Tuesday, December 7, 2021
Kerri Shakal, a special education paraprofessional in the School District of Cadott Community, shared with the class a few books she has read in relation to diversity.
Vickie Murrey Hinrichs is always willing to learn.
The 44-year-old paraprofessional in the Bloomer School District said it takes courage to learn something new and then incorporate it in her day-to-day teachings, and that’s exactly what Chippewa Valley Technical College is helping her do.
Through a competitive Workforce Advancement Training Grant, CVTC is able to offer a series of classes about autism in the classroom. The courses are aimed at paraprofessionals who are interested in additional training. Nineteen of those local educators are taking the entire series of classes, including paraprofessionals from Augusta, Bloomer, Cadott, Neillsville, Durand, Chippewa Falls and one early learning center.
The grant covers 65 percent of the training costs, and the school districts pay 35 percent, which equates to about $800 for a paraprofessional to be fully certified with 12 credits. Those credits also can be applied to an associate degree at CVTC, said Claire Lindstrom, CVTC Business Development and Continuing Education Specialist.
“We’re always having conversations with businesses to see what they need. They all have similar challenges,” Lindstrom said. “We had worked with school districts before, but this was a new opportunity to delve into new topic areas. Anything we can do to give them help and support and extra training, we will do.”
Michelle Zagozen, director of pupil services for Durand-Arkansaw School District, is thankful for this opportunity for paraprofessionals.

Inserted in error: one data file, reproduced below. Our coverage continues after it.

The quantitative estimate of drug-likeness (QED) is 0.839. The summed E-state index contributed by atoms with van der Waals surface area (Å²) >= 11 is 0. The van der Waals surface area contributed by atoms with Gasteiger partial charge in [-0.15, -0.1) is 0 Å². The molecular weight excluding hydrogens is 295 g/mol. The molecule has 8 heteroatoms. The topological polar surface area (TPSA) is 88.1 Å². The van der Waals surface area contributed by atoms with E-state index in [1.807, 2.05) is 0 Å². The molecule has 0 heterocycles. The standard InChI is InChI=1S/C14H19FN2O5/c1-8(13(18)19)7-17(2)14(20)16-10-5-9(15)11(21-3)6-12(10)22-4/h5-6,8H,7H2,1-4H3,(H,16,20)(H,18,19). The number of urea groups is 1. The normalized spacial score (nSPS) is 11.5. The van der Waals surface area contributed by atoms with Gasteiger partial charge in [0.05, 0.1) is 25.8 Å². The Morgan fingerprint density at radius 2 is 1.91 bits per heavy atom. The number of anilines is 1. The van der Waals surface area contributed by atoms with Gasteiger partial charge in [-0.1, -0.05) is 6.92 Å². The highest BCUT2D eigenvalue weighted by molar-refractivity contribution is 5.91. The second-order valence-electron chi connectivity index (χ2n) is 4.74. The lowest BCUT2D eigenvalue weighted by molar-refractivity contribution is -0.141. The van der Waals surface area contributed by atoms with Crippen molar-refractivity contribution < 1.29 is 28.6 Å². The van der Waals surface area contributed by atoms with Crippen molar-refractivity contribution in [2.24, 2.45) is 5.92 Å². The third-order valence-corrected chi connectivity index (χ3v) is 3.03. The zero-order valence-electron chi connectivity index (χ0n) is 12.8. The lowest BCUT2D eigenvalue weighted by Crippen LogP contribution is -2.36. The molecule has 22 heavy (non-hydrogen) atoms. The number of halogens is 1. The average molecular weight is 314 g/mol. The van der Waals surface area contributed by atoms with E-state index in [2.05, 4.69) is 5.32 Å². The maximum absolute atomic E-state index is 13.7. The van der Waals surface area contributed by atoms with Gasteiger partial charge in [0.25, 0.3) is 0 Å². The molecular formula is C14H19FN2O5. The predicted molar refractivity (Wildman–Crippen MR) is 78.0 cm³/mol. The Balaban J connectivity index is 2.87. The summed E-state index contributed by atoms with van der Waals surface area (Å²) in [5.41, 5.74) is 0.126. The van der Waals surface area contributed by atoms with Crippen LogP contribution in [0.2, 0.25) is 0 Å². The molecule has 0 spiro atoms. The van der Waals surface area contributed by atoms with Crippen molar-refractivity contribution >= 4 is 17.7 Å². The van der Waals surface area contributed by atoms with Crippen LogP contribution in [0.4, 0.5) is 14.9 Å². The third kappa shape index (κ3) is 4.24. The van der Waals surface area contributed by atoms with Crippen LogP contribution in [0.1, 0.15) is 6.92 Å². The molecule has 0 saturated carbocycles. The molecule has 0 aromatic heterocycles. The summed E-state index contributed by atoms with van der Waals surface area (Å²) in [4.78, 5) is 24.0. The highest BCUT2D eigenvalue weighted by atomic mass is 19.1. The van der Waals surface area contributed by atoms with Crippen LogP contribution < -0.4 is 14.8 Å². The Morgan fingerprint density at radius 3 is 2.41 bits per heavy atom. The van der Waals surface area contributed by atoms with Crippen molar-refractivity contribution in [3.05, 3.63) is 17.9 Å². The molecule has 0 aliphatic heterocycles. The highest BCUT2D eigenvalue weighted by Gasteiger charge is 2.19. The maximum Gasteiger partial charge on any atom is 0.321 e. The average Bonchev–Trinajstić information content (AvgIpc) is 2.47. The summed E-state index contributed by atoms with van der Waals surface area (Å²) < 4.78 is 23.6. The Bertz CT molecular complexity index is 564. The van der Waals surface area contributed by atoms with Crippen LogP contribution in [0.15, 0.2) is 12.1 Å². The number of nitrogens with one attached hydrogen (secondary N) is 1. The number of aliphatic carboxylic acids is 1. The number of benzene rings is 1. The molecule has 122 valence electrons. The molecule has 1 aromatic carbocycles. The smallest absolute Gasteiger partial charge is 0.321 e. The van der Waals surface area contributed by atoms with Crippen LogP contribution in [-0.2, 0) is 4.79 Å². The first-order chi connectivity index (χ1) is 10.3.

“We wanted to support our paraprofessionals in developing and honing skills that they use in everyday practice and thought this opportunity would allow professional growth and networking while still being accessible to folks working full time and with other obligations outside of work,” Zagozen said. “Additionally, we wanted to continue to foster and grow the district's relationship with CVTC.”
Zagozen anticipates paraprofessionals engaging with the courses will bring increased knowledge and confidence in their skills back to the classroom.
“In the short time they have participated in the program, they have brought back ideas that may help other staff members in their interactions with all students,” she said.
Missy Lesik, Cadott Community School District Special Education & Pupil Services director, said this opportunity ties directly with paraprofessionals’ job responsibilities in her district.
“The additional education courses will help our paraprofessional staff become even more skilled at meeting the diverse needs of all of our learners,” she said.
As a paraprofessional, Murrey Hinrichs said she is learning great techniques and ideas, which she plans to use in the classroom every day.
“The acceptance of diversity is important for us teachers to incorporate within the classroom,” she said. “To be positive reinforcement, it needs to start with me. I'm learning the differences that children endure.
“I plan to incorporate my techniques by grasping the children's attention and interest, sharing different cultures through music, dance, literature and art projects. I work with other people's children. It's important to make them feel important and appreciated.”
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